U.S. Air Force F-35A Lightning II Joint Strike Fighters from the 58th Fighter Squadron, 33rd Fighter Wing, Eglin AFB, Fla. perform an aerial refueling mission with a KC-135 Stratotanker from the 336th Air Refueling Squadron from March ARB, Calif., May 14, 2013 off the coast of Northwest Florida. The 33rd Fighter Wing is a joint graduate flying and maintenance training wing that trains Air Force, Marine, Navy and international partner operators and maintainers of the F-35 Lightning II. (U.S. Air Force photo by Master Sgt. Donald R. Allen/Released)

The F-35 fighter is the most advanced tactical aircraft currently in production anywhere. Its low-observable (“stealth”) features give the plane a radar signature similar to that of a steel golf ball, and its onboard sensor fusion gives the pilot unprecedented situational awareness.

Designed to perform a diverse array of missions, from air-to-air combat to precision bombing to radar jamming to intelligence gathering, the F-35 is so capable that 16 countries have signed up to buy it—and more will follow.

However, the F-35 needs to maintain its fighting edge over potential enemies through 2070. No matter how imaginative its original configuration may have been, periodic upgrades of the fighter’s technology will be required. The upgrades are needed not only to perform new missions, but to assimilate better technology for accomplishing existing tasks...

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This year marks the 20th anniversary of the issuance of contracts to develop the F-35 Lightning II, America's fifth-generation fighter aircraft. Since its launch, the program has set the standard for the incorporation of new technologies and components into fighter aircraft, such as thrust vectoring, composite materials, stealth technology, advanced radar and sensors, and integrated avionics to greatly improve pilot situational awareness. But the time has come for necessary upgrades.

Specifically, planned air vehicle growth on the F-35 will exceed the current thrust, power and thermal management (PTMS) capabilities on the fighter jet's F135 engine by the end of the decade. As a result, a propulsion overhaul is needed. There are two schools of thought about how best to accomplish this goal.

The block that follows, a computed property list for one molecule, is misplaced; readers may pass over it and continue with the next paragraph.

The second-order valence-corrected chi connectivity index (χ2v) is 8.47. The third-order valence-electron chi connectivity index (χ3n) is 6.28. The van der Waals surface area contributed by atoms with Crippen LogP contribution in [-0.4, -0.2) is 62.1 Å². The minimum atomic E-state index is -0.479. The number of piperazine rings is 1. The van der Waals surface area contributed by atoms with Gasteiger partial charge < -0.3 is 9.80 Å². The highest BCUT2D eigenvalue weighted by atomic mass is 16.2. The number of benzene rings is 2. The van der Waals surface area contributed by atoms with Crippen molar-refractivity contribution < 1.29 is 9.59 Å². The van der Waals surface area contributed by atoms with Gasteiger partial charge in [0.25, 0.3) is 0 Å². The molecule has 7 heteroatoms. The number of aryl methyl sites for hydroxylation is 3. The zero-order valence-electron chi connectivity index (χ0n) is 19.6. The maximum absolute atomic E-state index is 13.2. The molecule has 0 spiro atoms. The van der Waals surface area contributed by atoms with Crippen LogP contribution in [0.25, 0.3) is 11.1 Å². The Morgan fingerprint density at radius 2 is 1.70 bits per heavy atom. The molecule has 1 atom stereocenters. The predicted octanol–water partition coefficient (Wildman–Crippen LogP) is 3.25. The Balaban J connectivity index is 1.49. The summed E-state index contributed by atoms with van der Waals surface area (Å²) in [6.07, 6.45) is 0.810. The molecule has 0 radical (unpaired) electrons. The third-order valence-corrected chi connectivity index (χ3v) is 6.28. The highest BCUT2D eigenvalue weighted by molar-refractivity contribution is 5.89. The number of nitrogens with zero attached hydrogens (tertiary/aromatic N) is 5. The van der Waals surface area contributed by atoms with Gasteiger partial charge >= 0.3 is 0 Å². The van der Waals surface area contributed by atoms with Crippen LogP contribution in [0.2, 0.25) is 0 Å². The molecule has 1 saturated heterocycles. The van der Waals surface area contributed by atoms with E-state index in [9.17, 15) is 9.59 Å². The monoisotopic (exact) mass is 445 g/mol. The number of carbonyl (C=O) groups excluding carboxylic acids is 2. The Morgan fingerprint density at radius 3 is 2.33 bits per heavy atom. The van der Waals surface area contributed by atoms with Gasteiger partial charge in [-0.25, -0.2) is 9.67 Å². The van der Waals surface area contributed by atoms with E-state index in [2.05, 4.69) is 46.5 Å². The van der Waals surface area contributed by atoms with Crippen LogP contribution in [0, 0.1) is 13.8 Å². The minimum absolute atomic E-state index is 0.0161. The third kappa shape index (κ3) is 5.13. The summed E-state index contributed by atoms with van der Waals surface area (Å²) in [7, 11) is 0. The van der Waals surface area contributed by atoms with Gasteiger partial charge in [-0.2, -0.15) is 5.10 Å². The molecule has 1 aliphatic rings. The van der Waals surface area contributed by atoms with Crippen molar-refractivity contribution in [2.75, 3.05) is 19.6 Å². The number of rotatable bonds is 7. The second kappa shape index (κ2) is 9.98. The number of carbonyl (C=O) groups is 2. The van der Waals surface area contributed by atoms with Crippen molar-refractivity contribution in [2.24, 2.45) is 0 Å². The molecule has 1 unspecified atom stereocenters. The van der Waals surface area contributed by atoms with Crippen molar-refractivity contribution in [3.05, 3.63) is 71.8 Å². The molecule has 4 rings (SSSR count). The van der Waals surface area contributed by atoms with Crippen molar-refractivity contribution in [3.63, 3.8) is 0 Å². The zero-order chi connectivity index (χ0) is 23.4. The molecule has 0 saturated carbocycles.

Many policymakers in Washington favor a suite of upgrades to the existing F135 engine known as the Enhanced Engine Package (EEP). These modifications would allow the aircraft to continue to meet operational requirements by improving thrust and range by more than 10% each and providing a 50% improvement in thermal management. As a retrofit, it would also allow the military to maintain the F-35' current supply chain, infrastructure and sustainment network...

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(Washington D.C.) The Pentagon is working with industry to explore the possibility that bomb, missile or laser-armed F-35s could destroy an attacking nuclear-armed Intercontinental Ballistic Missile (ICBM) targeting the US, potentially bringing a new dimension to existing defenses.

F-35s & ICBMs

The concept, according to industry and Pentagon developers, would be to use F-35 weapons and sensors to detect or destroy an ICBM launch during its initial “boost” phase of upward flight toward the boundary of the earth’s atmosphere. The F-35 could use a “kinetic” solution wherein it fires upon and destroys a launching ICBM -- or a “sensor” solution where it “cues missile defense systems.”

While Pentagon F-35 officials emphasize the F-35 program is currently focused on nearer-term efforts such as delivering software upgrades to the airplane, there is growing consensus that exploring F-35 nuclear missile defense is something of great potential benefit. Early conversations and conceptual work are already underway...

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